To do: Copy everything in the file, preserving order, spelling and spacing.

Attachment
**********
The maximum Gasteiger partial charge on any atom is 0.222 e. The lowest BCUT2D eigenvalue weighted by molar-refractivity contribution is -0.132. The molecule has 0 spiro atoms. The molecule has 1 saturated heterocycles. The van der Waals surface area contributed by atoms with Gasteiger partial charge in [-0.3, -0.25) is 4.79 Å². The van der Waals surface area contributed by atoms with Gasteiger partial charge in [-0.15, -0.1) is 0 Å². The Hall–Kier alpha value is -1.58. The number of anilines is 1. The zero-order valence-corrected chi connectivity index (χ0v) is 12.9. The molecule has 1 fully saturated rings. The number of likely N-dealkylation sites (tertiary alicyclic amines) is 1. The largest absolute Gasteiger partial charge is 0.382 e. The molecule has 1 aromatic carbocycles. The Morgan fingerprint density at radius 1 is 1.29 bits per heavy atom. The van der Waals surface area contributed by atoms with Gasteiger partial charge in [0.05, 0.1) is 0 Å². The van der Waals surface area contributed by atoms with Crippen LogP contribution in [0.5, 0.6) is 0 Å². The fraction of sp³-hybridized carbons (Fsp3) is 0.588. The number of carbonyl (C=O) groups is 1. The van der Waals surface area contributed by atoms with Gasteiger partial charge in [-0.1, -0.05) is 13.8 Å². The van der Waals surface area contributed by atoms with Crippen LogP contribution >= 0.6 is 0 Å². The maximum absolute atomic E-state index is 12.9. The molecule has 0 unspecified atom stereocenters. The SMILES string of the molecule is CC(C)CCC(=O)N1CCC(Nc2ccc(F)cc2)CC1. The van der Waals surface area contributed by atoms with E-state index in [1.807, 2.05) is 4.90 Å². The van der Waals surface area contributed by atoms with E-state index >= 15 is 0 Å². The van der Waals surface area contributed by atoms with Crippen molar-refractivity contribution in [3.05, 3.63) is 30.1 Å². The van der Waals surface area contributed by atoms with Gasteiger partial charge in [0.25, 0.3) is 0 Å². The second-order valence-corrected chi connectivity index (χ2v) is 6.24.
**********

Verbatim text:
The maximum Gasteiger partial charge on any atom is 0.222 e. The lowest BCUT2D eigenvalue weighted by molar-refractivity contribution is -0.132. The molecule has 0 spiro atoms. The molecule has 1 saturated heterocycles. The van der Waals surface area contributed by atoms with Gasteiger partial charge in [-0.3, -0.25) is 4.79 Å². The van der Waals surface area contributed by atoms with Gasteiger partial charge in [-0.15, -0.1) is 0 Å². The Hall–Kier alpha value is -1.58. The number of anilines is 1. The zero-order valence-corrected chi connectivity index (χ0v) is 12.9. The molecule has 1 fully saturated rings. The number of likely N-dealkylation sites (tertiary alicyclic amines) is 1. The largest absolute Gasteiger partial charge is 0.382 e. The molecule has 1 aromatic carbocycles. The Morgan fingerprint density at radius 1 is 1.29 bits per heavy atom. The van der Waals surface area contributed by atoms with Gasteiger partial charge in [0.05, 0.1) is 0 Å². The van der Waals surface area contributed by atoms with Crippen LogP contribution in [0.5, 0.6) is 0 Å². The fraction of sp³-hybridized carbons (Fsp3) is 0.588. The number of carbonyl (C=O) groups is 1. The van der Waals surface area contributed by atoms with Gasteiger partial charge in [-0.1, -0.05) is 13.8 Å². The van der Waals surface area contributed by atoms with Crippen LogP contribution >= 0.6 is 0 Å². The maximum absolute atomic E-state index is 12.9. The molecule has 0 unspecified atom stereocenters. The SMILES string of the molecule is CC(C)CCC(=O)N1CCC(Nc2ccc(F)cc2)CC1. The van der Waals surface area contributed by atoms with E-state index in [1.807, 2.05) is 4.90 Å². The van der Waals surface area contributed by atoms with E-state index >= 15 is 0 Å². The van der Waals surface area contributed by atoms with Crippen molar-refractivity contribution in [3.05, 3.63) is 30.1 Å². The van der Waals surface area contributed by atoms with Gasteiger partial charge in [0.25, 0.3) is 0 Å². The second-order valence-corrected chi connectivity index (χ2v) is 6.24.